This photographer’s muse is the landscape he loves
By Trust for Public Land
Published March 7, 2017

This photographer’s muse is the landscape he loves

Jim Brandenburg has traveled to the ends of the earth as a photographer on assignment for National Geographic. He’s photographed oryx in Namibia, fishermen in China, and muskoxen roaming on the vast Arctic tundra. But wherever his camera takes him, Jim’s heart is on the shores of Judd Lake in the Northwoods of Minnesota.

“It’s my home, and it’s the center of my universe,” he says. “When I’m traveling, I always think back to Judd Lake and it makes me happy.”

Jim spent years exploring the woods on the outskirts of Ely, a gateway to the Boundary Waters Canoe Area Wilderness. But as the years passed, he and his wife, Judy, realized that their favorite places were at risk. “Lots of Minnesota families have had rustic cabins in the Northwoods for generations. As these properties get handed down to kids and grandkids, they’re subject to division and development, which raises the risk that habitat for wildlife could be chopped up and destroyed,” says Jim.

The Brandenburgs set out to save the land they loved. As privately owned properties came up for sale, Jim and Judy purchased as many as they could, taking risks and relying on loans, at first. Late last year, after more than a decade of work with The Trust for Public Land and with funding from the Leuthold Wilderness Foundation, the Brandenburgs met a major milestone when they transferred an unbroken stretch of hundreds of acres of wildlands to the Minnesota Land Trust. Included within it: Judd Lake.

Red osier dogwood on Judd Creek“It’s my home, and it’s the center of my universe,” says Brandenburg of Minnesota’s Northwoods. “When I’m traveling, I always think back to Judd Lake and it makes me happy.”Photo credit: Jim Brandenburg

“I can’t think of a better way to honor this place and what it has meant to Judy and me than to make sure that it’s safe for future generations to enjoy and experience,” Jim says.

Conserving Judd Lake is the latest in the Brandenburgs’ efforts to give back to the land that inspires them. Jim grew up in a farming family in Luverne, a small town in the cornfields of southwestern Minnesota. “A hundred and fifty years ago, that whole area was a sea of tallgrass prairie. But today less than half a percent of it remains unplowed,” says Jim.

To boost that number, Jim helped protect 400 acres on the outskirts of Luverne, a mile from his childhood home. It’s a high, grassy expanse, studded with rocks and boulders—and it has never been tilled. “It was near where my dad farmed, but he could never get a plow in there because it was too rocky,” Jim says. “What made it bad farmland is what has saved it as a scrap of original prairie habitat.”

Working with his childhood friends on the Luverne Chamber of Commerce, and with the U.S. Fish and Wildlife Service, Jim helped establish a public nature preserve on the land. He remembers that first project with a laugh. “It was an unlikely alliance if there ever was one: a whacko artist like me, small-town business-minded folks in the Chamber of Commerce, and the federal government.” Brandenburg named it Touch the Sky Prairie, a nod to the high, rolling ridge that runs through the property and offers a 360-degree view of the surrounding terrain.

Rocks and bubble clouds on a green prairieBrandenburg has worked to protect and expand native tallgrass prairie habitat in southwestern Minnesota, starting with this rocky remnant of untilled ground. “What made it bad farmland is what has saved it as a scrap of original prairie habitat,” he says.Photo credit: Jim Brandenburg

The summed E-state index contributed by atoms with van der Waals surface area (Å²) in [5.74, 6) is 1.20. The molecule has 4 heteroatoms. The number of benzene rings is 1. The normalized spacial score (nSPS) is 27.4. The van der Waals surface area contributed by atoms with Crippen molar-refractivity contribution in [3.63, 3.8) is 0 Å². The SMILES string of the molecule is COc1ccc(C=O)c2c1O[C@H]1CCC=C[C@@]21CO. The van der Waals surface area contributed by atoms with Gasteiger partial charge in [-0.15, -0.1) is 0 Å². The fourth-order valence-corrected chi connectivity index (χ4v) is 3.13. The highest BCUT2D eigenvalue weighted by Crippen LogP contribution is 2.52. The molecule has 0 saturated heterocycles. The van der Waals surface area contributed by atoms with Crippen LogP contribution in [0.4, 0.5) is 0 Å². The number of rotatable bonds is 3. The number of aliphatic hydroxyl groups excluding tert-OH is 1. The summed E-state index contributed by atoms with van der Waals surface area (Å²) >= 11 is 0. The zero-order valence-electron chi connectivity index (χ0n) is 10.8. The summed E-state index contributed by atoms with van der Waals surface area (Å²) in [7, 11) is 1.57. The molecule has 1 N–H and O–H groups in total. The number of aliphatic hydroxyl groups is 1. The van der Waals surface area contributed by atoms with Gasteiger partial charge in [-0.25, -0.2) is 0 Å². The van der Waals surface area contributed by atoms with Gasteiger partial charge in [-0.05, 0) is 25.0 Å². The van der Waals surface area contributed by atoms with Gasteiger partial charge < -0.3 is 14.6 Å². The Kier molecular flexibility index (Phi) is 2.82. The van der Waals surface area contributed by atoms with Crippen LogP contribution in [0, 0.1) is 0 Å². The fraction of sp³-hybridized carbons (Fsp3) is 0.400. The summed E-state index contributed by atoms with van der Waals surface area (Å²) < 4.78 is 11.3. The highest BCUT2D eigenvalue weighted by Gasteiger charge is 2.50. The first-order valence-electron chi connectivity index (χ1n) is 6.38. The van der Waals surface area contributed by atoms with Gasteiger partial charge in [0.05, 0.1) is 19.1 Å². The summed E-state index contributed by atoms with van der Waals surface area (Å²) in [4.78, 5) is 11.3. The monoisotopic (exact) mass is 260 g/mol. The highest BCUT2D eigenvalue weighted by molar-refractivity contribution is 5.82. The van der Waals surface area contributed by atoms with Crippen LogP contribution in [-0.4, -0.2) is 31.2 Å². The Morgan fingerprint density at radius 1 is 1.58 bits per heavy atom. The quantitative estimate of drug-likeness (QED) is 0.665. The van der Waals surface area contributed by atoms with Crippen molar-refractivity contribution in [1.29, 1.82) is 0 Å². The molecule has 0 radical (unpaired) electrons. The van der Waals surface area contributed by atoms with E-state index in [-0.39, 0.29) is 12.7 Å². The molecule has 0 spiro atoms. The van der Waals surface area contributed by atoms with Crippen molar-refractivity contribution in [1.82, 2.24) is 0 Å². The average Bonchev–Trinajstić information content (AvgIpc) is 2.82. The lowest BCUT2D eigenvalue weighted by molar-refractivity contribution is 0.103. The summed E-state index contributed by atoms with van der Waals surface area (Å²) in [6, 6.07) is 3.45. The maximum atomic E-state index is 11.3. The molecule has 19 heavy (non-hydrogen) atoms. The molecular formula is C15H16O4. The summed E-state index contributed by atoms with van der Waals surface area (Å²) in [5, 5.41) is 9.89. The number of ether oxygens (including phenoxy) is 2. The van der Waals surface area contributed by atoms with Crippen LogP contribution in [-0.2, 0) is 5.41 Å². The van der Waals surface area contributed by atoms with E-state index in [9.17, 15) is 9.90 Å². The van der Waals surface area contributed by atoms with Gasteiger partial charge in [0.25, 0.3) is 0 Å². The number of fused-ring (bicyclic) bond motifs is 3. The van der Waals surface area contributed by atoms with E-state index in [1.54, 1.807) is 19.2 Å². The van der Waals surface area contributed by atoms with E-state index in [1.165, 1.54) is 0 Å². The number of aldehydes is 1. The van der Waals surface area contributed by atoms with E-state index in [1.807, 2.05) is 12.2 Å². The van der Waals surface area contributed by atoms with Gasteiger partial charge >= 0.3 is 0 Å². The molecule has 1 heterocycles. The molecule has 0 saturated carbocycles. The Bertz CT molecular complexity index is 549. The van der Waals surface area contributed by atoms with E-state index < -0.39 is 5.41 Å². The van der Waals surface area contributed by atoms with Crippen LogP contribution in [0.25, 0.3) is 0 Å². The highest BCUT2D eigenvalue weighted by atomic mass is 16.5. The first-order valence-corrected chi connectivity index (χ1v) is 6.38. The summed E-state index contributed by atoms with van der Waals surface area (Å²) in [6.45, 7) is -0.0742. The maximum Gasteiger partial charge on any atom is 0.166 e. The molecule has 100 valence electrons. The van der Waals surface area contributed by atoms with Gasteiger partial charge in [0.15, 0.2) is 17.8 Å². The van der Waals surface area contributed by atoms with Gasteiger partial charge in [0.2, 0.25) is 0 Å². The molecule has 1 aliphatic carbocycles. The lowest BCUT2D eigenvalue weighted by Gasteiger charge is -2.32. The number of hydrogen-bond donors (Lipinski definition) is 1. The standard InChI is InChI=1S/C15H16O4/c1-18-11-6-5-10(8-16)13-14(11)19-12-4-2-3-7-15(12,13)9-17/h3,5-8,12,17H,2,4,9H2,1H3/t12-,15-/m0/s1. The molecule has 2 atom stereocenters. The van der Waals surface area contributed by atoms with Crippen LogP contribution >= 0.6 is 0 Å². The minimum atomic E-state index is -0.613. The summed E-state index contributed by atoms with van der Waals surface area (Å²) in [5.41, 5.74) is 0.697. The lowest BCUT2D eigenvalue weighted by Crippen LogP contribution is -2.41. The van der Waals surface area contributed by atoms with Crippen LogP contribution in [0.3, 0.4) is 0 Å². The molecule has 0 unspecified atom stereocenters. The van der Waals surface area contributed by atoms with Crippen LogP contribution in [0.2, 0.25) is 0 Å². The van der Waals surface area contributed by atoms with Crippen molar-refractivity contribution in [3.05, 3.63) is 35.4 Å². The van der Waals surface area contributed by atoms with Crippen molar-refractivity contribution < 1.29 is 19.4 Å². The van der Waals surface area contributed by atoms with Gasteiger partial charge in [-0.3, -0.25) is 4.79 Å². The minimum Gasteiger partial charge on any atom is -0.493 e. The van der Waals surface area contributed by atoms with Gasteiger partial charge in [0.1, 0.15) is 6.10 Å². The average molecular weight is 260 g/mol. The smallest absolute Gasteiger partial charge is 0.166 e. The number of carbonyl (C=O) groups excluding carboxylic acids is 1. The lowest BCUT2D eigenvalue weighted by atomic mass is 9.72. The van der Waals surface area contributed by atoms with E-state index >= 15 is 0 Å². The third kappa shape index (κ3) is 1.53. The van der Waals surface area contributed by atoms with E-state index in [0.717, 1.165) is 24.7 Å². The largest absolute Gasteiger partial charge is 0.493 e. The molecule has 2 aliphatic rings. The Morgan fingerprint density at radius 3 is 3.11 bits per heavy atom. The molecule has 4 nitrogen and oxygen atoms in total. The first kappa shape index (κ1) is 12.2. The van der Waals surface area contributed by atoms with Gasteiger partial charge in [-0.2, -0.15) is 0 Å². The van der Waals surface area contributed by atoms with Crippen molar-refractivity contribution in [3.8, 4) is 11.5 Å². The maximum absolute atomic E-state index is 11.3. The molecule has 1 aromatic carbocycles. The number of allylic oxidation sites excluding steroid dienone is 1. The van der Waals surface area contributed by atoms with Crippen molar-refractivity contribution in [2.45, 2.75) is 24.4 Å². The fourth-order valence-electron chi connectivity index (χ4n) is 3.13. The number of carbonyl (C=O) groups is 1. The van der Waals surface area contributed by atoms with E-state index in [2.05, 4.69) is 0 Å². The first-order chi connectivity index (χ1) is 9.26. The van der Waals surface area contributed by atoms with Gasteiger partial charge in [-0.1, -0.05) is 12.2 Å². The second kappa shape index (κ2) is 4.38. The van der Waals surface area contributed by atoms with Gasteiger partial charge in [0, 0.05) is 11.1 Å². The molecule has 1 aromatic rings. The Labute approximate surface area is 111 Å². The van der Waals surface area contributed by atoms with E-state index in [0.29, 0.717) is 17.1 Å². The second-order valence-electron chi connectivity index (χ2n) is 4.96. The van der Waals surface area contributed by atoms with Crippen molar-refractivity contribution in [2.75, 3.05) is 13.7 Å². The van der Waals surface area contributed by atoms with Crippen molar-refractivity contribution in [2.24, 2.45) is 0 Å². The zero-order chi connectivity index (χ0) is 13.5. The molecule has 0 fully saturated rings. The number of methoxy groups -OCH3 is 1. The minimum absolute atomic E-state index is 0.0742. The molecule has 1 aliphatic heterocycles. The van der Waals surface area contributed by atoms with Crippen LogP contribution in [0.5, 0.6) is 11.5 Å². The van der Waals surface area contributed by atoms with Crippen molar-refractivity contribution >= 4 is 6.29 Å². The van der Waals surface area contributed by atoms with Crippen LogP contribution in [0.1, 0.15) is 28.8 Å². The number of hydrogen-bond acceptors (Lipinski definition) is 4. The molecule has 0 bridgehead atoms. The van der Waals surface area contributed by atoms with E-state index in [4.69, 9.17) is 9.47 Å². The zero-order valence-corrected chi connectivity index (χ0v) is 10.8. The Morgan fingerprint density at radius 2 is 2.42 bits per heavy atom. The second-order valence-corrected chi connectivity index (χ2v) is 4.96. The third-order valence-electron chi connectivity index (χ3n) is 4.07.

Over the years, the Brandenburgs have continued to expand Touch the Sky Prairie as land becomes available. The preserve now covers 1,000 acres and provides trails and benches for people to enjoy the rare experience of a tallgrass prairie in full health. More than 120 species of native grasses and forbs grow here, an island of vibrant diversity in a sea of monoculture cropland. Biologists have discovered rare plants here, including the Western prairie-fringed orchid—a delicate, beautiful flower that nearly disappeared as plows broke up the soil.

As for Judd Lake, Jim says he was motivated to protect it because it launched his career as one of America’s most acclaimed nature photographers. “It’s my version of Thoreau’s Walden Pond,” he says. He has spent decades waiting, camera in hand, in all seasons, for the right light to shine on its rippling waters, rocky shores, and tumbling waterfalls. He’s photographed bears, otters, ducks, eagles, owls, and even wolves roaming the forests nearby. Hundreds of Brandenburg’s photographs of Judd Lake have appeared in National Geographic over the years, testament to the land’s inspirational appeal.

“People tend to think of the Midwest as this vast expanse of flat, homogeneous land, with nothing wild left to offer us,” says Brandenburg. “But I think the success I’ve had as a photographer is proof of the richness that’s everywhere in this part of the country … if you know how to look for it.”

Bald eagles on Lake SuperiorBrandenburg is witness to the rugged nature that thrives in the upper Midwest, like this nesting pair of bald eagles on Lake Superior.Photo credit: Jim Brandenburg

Judd Lake now enjoys strong protections that will prevent it from being subdivided or developed. It will forever welcome paddlers and hikers to experience the place in much the same way that Brandenburg has: patiently, quietly, in search of moments of breathtaking natural beauty.

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